Get rid of the extra air in prepackaged foods in the refrigerator and freezer as well. If you have items that you will freeze from a thawed state (marinated chicken breasts portioned for your travelers), put in a zippered, freezer bag and freeze laying down. These become like flat, frozen pancake-bricks and are easy to stack or stand on end like books once they are frozen.
Stick to a Menu & Keep a List
Make a list of your meals, knowing that you will still have to have some flexibility. If you think you will eat out, incorporate those times too. Include breakfast, lunch and dinner, as opposed to just the main meal, so you don’t get caught without bread for sandwiches because you used it for toast that morning.
If children are in tow, having a list helps the picky eaters. Post the list and then they can see that while they don’t like today’s lunch, tomorrow is coming and it is their favorite! It also helps to defer to (or blame, if that’s how you see it) the list: “Well the menu says we’re having this, so that’s what dinner is tonight.”
Keep your menu and shopping list organized by drawing a line down a piece of paper and list the foods you brought on one side and the foods you’ll need to buy to complete the meals on another side. If you really want to get organized, group your shopping side together by headings in a way that it will likely be grouped in the store. For example, dry goods, deli, meats, produce, dairy, snacks and paper products. When shopping in new grocery stores, it will be helpful if you don’t have to run around the store looking for items.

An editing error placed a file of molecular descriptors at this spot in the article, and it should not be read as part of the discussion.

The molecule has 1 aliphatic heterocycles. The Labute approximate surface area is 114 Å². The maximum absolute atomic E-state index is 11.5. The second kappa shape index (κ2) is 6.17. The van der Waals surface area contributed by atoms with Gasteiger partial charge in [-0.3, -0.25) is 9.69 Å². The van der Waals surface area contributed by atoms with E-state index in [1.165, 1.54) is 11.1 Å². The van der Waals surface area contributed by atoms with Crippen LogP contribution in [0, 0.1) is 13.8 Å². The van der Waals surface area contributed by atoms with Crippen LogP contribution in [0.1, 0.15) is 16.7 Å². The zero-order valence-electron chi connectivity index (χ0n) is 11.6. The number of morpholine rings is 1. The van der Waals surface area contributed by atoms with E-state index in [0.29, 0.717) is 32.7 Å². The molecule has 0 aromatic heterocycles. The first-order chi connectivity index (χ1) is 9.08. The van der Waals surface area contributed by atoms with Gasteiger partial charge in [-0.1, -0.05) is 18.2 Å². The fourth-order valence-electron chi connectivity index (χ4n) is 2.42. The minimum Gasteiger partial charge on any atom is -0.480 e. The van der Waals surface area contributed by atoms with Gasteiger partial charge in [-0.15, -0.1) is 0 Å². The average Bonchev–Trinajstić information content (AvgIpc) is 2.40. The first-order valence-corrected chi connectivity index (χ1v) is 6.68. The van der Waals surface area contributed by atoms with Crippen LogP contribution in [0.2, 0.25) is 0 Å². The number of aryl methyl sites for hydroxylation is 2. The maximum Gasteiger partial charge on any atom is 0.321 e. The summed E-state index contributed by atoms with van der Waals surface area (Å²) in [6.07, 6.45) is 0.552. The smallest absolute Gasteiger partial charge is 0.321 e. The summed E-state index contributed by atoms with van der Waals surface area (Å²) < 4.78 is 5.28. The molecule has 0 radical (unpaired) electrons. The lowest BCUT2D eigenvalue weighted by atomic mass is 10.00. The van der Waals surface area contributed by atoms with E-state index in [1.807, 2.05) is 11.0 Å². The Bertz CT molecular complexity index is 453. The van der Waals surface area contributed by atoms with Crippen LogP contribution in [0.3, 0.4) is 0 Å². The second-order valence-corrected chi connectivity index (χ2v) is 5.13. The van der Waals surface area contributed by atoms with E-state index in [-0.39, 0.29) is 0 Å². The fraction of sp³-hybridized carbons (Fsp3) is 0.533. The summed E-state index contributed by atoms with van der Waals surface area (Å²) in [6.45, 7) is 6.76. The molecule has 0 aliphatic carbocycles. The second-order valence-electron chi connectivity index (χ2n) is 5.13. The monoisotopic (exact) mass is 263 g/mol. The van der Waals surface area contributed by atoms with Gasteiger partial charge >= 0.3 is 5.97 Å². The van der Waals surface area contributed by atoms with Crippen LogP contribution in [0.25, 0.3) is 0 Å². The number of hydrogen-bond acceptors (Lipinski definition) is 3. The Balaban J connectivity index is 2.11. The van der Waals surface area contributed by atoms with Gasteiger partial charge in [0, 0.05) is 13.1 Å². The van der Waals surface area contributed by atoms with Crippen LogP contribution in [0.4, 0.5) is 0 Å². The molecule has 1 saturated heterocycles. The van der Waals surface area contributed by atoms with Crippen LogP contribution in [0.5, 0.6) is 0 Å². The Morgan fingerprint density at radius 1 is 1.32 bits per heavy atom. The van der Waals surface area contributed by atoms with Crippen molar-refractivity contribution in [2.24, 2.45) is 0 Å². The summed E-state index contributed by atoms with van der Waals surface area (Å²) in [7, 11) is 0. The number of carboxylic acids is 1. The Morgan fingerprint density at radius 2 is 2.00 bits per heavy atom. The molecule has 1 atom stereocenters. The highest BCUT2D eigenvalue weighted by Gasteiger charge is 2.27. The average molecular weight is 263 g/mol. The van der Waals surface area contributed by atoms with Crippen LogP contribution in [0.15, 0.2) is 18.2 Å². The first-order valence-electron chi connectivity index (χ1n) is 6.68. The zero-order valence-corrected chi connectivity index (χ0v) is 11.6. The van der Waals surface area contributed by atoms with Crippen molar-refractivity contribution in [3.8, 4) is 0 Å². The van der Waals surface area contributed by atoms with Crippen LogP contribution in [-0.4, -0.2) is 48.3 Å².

Think Outside the Box
I once had a friend who told me she didn’t make lasagna because her family couldn’t eat an entire 9×13 pan. It never occurred to her to split the recipe by making two 8×8 pans, baking one and freezing another for a second meal later. If it’s just two of you on the road, you’re not going to eat a whole recipe either. But for something like lasagna, you can divide a full 9×13 recipe into 3 or 4 loaf pans. Make these ahead of time and take one or two with you and leave the others for an easy meal when you’re back home unpacking and cleaning the RV. Made in a disposable tin pan, they also provide easy cleanup.
Did you know that leftover veggies and meat make a great soup when combined with some broth? Keep a container in the fridge or freezer (depending on your space and how soon you will consume it) and dump the leftovers there. When you’ve gathered enough, add some chicken or beef broth and heat. Then pair with a loaf of crusty bread. YUMMY!
Think Ahead, Enjoy Later
Making delicious meals on the road doesn’t have to be a chore. You probably have taken the time to think through your route and itinerary, so why not do the same for your menu? A little planning will make it easy and enjoyable to provide nourishment for your road trip.